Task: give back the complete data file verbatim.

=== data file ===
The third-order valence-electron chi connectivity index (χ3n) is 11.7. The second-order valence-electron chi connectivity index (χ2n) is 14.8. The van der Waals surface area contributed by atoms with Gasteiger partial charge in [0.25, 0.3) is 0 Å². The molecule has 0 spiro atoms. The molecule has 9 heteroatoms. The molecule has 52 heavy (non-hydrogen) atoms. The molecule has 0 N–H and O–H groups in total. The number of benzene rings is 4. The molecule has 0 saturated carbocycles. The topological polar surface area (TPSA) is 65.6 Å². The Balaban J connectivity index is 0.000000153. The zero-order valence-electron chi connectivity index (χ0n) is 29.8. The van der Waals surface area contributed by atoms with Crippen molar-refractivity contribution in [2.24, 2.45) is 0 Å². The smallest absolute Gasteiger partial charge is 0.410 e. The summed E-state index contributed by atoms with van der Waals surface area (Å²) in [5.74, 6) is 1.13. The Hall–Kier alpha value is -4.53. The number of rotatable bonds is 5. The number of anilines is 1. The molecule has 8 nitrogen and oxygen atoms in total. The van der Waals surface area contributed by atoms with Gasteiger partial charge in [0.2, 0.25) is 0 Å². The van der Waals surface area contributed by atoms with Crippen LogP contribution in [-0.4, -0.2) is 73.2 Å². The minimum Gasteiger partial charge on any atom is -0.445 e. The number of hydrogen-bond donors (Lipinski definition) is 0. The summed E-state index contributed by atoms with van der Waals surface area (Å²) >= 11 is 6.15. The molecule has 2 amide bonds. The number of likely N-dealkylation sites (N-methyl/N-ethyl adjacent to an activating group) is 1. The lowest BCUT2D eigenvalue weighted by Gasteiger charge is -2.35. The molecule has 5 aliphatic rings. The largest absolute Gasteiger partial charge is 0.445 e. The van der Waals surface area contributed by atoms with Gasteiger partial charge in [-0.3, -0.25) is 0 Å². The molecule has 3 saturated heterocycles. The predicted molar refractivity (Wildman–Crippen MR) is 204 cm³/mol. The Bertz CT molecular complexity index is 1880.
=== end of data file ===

The third-order valence-electron chi connectivity index (χ3n) is 11.7. The second-order valence-electron chi connectivity index (χ2n) is 14.8. The van der Waals surface area contributed by atoms with Gasteiger partial charge in [0.25, 0.3) is 0 Å². The molecule has 0 spiro atoms. The molecule has 9 heteroatoms. The molecule has 52 heavy (non-hydrogen) atoms. The molecule has 0 N–H and O–H groups in total. The number of benzene rings is 4. The molecule has 0 saturated carbocycles. The topological polar surface area (TPSA) is 65.6 Å². The Balaban J connectivity index is 0.000000153. The zero-order valence-electron chi connectivity index (χ0n) is 29.8. The van der Waals surface area contributed by atoms with Crippen molar-refractivity contribution in [2.24, 2.45) is 0 Å². The smallest absolute Gasteiger partial charge is 0.410 e. The summed E-state index contributed by atoms with van der Waals surface area (Å²) in [5.74, 6) is 1.13. The Hall–Kier alpha value is -4.53. The number of rotatable bonds is 5. The number of anilines is 1. The molecule has 8 nitrogen and oxygen atoms in total. The van der Waals surface area contributed by atoms with Gasteiger partial charge in [0.2, 0.25) is 0 Å². The van der Waals surface area contributed by atoms with Crippen LogP contribution in [-0.4, -0.2) is 73.2 Å². The minimum Gasteiger partial charge on any atom is -0.445 e. The number of hydrogen-bond donors (Lipinski definition) is 0. The summed E-state index contributed by atoms with van der Waals surface area (Å²) >= 11 is 6.15. The molecule has 2 amide bonds. The number of likely N-dealkylation sites (N-methyl/N-ethyl adjacent to an activating group) is 1. The lowest BCUT2D eigenvalue weighted by Gasteiger charge is -2.35. The molecule has 5 aliphatic rings. The largest absolute Gasteiger partial charge is 0.445 e. The van der Waals surface area contributed by atoms with Gasteiger partial charge in [-0.3, -0.25) is 0 Å². The molecule has 3 saturated heterocycles. The predicted molar refractivity (Wildman–Crippen MR) is 204 cm³/mol. The Bertz CT molecular complexity index is 1880.